About 2,000,000 Japanese citizens are considered genetically polluted and treated by majorities essentially like untouchables in India and as outcastes elsewhere in the world. This largest minority group in Japan is ironically the most invisible. Burakumin cannot be distinguished from other Japanese by any measurable biological attribute. The genetic differences traditionally attributed to outcastes in Japan are founded in myths of racial origin, many of them ancient but none with a convincing basis in history.
A popular but pseudo-historic view argues that Japanese outcastes are in some sense the descendants of Koreans brought to Japan as captives and slaves from peninsula campaigns during the Yamato period (300-645). Such wars are described in Japan's earliest historical documents -- the Kojiki [Record of ancient matters] (712) and Nihon shoki [Chronicles of Japan] (720) -- which provide also important insights into the role of ritual purity in the religious values of ancient Japanese society. It is largely through an understanding of the continuity of these values down to the present day -- and the absence of biological and reliable historiographic information to the contrary -- that Burakumin are most reasonably thought by contemporary anthropologists to be of indigenous rather than foreign origin. (Price 1972:12)
By the 17th century, Japanese society had become highly stratified. Below the nobility, a four-tier class system placed samurai [warrior] administrators above all others. Second came the farmers, third the artisans, and last the merchants. Members of these four classes were calledryomin [good subjects] in contrast with senmin (base subjects]. The senmin were divided into several subclasses, the most important of which were the eta and hinin. The hinin [nonpeople] were typically beggars, itinerant entertainers, prostitutes, mediums, diviners, religious wanderers, fugitives from justice, or persons reduced to hinin status as punishment for a crime or misdemeanour. The eta [a word of uncertain origin commonly represented with Chinese characters meaning "much filth"] were nominally hereditary outcastes who performed tasks traditionally considered to be ritually polluting, including leatherwork and sandal making.
Polluting occupations of various kinds were recognized at the dawn of Japanese history, but eta origins are commonly traced to the 9th century when apparently the first outcaste communities were founded by herders of cattle and disposers of the dead, and by persons skilled in the slaughter of game -- for falcons and dogs -- who moved into these villages to serve as butchers and tanners, or to engage in other despised occupations. It was the rigidification of society during the Tokugawa period (16oo-1868), however, that firmly established the degraded status of Japanese practicing such trades. (Price 1972: 17-19)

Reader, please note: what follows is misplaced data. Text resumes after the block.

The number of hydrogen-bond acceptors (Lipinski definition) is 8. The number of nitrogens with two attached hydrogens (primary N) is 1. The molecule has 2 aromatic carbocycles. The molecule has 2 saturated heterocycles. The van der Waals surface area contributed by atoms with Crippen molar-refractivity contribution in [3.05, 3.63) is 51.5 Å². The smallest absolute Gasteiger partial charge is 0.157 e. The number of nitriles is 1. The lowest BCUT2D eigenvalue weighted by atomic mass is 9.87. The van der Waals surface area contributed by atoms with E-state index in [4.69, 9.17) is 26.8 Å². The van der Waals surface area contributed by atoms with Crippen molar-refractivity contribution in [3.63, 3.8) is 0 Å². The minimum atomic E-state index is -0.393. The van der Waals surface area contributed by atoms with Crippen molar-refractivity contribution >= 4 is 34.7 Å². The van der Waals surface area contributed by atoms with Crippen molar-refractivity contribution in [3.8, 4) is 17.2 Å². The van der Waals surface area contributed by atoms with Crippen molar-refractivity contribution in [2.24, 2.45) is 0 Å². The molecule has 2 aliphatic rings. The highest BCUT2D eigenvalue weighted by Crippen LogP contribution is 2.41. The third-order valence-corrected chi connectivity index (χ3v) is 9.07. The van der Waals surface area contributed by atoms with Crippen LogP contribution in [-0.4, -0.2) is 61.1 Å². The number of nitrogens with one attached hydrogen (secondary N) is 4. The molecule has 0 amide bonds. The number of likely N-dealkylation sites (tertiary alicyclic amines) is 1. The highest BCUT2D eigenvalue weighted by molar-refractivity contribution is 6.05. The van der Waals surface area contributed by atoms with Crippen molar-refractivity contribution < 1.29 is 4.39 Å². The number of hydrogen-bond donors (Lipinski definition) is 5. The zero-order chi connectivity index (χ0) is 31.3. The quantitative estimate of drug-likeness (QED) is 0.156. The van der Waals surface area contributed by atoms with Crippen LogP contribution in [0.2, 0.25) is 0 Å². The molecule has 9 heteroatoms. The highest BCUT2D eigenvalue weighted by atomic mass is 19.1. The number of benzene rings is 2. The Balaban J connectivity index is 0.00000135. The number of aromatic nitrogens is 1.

All senmin, including hinin and eta, became ordinary citizens as a result of the Eta Emancipation Edict [Eta Kaiho Rei] issued by the Meiji government in 1871. The hinin were generally absorbed into the larger former eta communities, and not a few indigent majorities also found themselves living in outcaste settlements at the time of the first Meiji census. Estimates of the Burakumin population a century ago vary from 280,311 to 520,451 depending on what one wishes to consider "outcaste." Similarly, 1963 figures vary from 1,113,043 to 3,000,000 depending on whether one is a government official (low) or Burakumin movement leader (high). In the meantime, the total resident population has increased 176 percent from 34,806,000 to 96,156,000 in 1963 [Table 2].
Life for residents of the tokushu buraku [special communities] -- as former outcaste settlements came to be called -- grew physically hazardous. Non-outcaste commoners -- suffering greatly themselves in the wake of social and economic upheaval, particularly in rural areas would sometimes vent their anguish through etagari [eta hunts] organized spontaneously in mixed localities. The capacity of Japanese majorities to dissipate frustrations by indiscriminately attacking minorities has been demonstrated also against foreign nationals in Japan, both Euroamerican and Asian. Most notable was the killing of several thousand Koreans in and around Tokyo following the Great Kanto Earthquake [Kanto Dai Shinsai] of September 1923. The destruction of outcaste lives and property early in the Meiji period (1868-1912) was not as focused as the Korean massacres, but seems to have taken a comparable toll. (Totten and Wagatsuma 1972:34-37; Mitchell 1967:38-41)